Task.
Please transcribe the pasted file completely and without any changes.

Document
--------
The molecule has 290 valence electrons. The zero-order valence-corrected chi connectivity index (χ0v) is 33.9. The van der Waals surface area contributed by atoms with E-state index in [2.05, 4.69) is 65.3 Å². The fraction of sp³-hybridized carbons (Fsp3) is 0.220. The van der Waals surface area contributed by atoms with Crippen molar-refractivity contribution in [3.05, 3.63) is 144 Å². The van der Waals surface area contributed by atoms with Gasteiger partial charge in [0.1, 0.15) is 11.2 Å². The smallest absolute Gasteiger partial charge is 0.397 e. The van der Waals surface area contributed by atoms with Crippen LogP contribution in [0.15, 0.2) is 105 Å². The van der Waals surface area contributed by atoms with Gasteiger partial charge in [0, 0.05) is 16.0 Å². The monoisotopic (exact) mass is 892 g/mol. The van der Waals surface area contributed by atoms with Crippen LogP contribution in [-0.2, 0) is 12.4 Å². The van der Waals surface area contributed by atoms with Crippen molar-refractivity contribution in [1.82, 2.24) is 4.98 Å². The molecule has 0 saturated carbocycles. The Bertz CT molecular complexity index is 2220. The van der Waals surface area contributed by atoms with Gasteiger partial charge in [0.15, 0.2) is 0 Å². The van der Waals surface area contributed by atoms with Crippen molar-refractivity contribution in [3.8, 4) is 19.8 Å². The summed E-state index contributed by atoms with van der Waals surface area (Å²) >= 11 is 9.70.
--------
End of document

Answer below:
The molecule has 290 valence electrons. The zero-order valence-corrected chi connectivity index (χ0v) is 33.9. The van der Waals surface area contributed by atoms with E-state index in [2.05, 4.69) is 65.3 Å². The fraction of sp³-hybridized carbons (Fsp3) is 0.220. The van der Waals surface area contributed by atoms with Crippen molar-refractivity contribution in [3.05, 3.63) is 144 Å². The van der Waals surface area contributed by atoms with Gasteiger partial charge in [0.1, 0.15) is 11.2 Å². The smallest absolute Gasteiger partial charge is 0.397 e. The van der Waals surface area contributed by atoms with Crippen LogP contribution in [0.15, 0.2) is 105 Å². The van der Waals surface area contributed by atoms with Gasteiger partial charge in [0, 0.05) is 16.0 Å². The monoisotopic (exact) mass is 892 g/mol. The van der Waals surface area contributed by atoms with Crippen LogP contribution in [-0.2, 0) is 12.4 Å². The van der Waals surface area contributed by atoms with Crippen molar-refractivity contribution in [1.82, 2.24) is 4.98 Å². The molecule has 0 saturated carbocycles. The Bertz CT molecular complexity index is 2220. The van der Waals surface area contributed by atoms with Gasteiger partial charge in [0.15, 0.2) is 0 Å². The van der Waals surface area contributed by atoms with Crippen molar-refractivity contribution in [3.8, 4) is 19.8 Å². The summed E-state index contributed by atoms with van der Waals surface area (Å²) >= 11 is 9.70.